because life is drawn together.
And I believe in the gathering of bones
as a testament to spirits that have moved on.
If the desert is holy, it is because it is a forgotten place
that allows us to remember the sacred.
Perhaps that is why every pilgrimage to the desert
is a pilgrimage to the self.
There is no place to hide and so we are found.

At the Rediscovery Project, we are making this pilgrimage.  We are finding ourselves, each other.  Yes, there is grief.  Yes it takes courage.  But we are on Sacred Ground…Together.


Touchstones and Talismans for the Journey

by Krista Wissing, MFT

In my years of working with people who’ve experienced acquired brain injury (ABI), one of the more common themes I hear is how destabilizing ABI can be.

The thing about ABI is that nine times out of ten there is no warning. Be it a head trauma, stroke or a virus attacking the brain, ABI barrels in like an unexpected wind and divides one’s life narrative into two – life before and life after brain injury.

It’s the kind of phenomena that rocks one’s foundation to the core.

It’s the kind of phenomena that leaves the bearer asking tough questions. Why did this happen to me? What kind of life lies ahead? Where do I belong?  Why do I feel so alone? And what of my dreams? My purpose? My identity? My faith? What does this all mean?

It’s the kind of life altering experience that holds the transformative potential of the Hero’s Journey and merits the healing elixirs of poetry, art, community and circle.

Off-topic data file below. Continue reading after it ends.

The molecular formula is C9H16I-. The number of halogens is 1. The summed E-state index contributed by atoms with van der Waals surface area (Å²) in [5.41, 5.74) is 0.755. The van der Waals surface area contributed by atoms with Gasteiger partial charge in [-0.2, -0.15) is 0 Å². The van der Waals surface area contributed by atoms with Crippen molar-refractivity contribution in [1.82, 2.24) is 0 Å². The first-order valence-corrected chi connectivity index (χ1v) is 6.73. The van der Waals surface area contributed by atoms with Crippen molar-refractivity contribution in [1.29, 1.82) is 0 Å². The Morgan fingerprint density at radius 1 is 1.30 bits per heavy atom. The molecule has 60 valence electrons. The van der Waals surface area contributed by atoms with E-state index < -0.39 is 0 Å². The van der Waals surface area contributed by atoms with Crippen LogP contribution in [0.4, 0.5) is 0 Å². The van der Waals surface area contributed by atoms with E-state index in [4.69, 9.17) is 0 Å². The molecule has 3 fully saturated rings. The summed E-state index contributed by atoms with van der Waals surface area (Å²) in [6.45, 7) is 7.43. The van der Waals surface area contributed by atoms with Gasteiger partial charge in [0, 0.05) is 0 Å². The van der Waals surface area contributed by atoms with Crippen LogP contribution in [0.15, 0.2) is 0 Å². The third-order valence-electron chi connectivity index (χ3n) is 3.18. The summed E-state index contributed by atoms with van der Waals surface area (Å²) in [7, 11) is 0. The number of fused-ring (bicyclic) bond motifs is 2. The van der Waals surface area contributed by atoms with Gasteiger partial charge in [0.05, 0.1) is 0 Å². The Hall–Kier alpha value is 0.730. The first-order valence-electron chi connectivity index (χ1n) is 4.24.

When a life once familiar is suddenly jarred into something radically unfamiliar, our need to ground ourselves in a touchstone, talisman, ally, mentor or muse grows.

In her book How to Read a Poem and Start a Poetry Circle, poet/author Molly Peacock illuminates how a poem can become a talisman. She writes, “But a hold on life is what I got from my favorite poems, and I tote them around like amulets against the world, using them to ward off every evil.”

The creative process can bring us a talisman that roots us, that comforts us, that inspires us. A poem, a collage, a painting, a special stone, a beaded necklace, a page out of a journal – each can carry the vital energy needed to keep one foot moving in front of the other.

This week, I invite you to reflect upon your own life affirming touchstones, talismans, allies, mentors and muses. If you feel compelled, create a collage using images that symbolize an energy you’d like to ground yourself in. You’ll need magazines, paper, scissors and a glue stick.


  • If you only have use of one hand, placing a weighted object on the page you’re cutting can be helpful.
  • Ripped images (rather than using scissors) can also create an interesting effect.
  • If you need assistance, ask someone you trust if they can set an hour aside to help you create your talisman.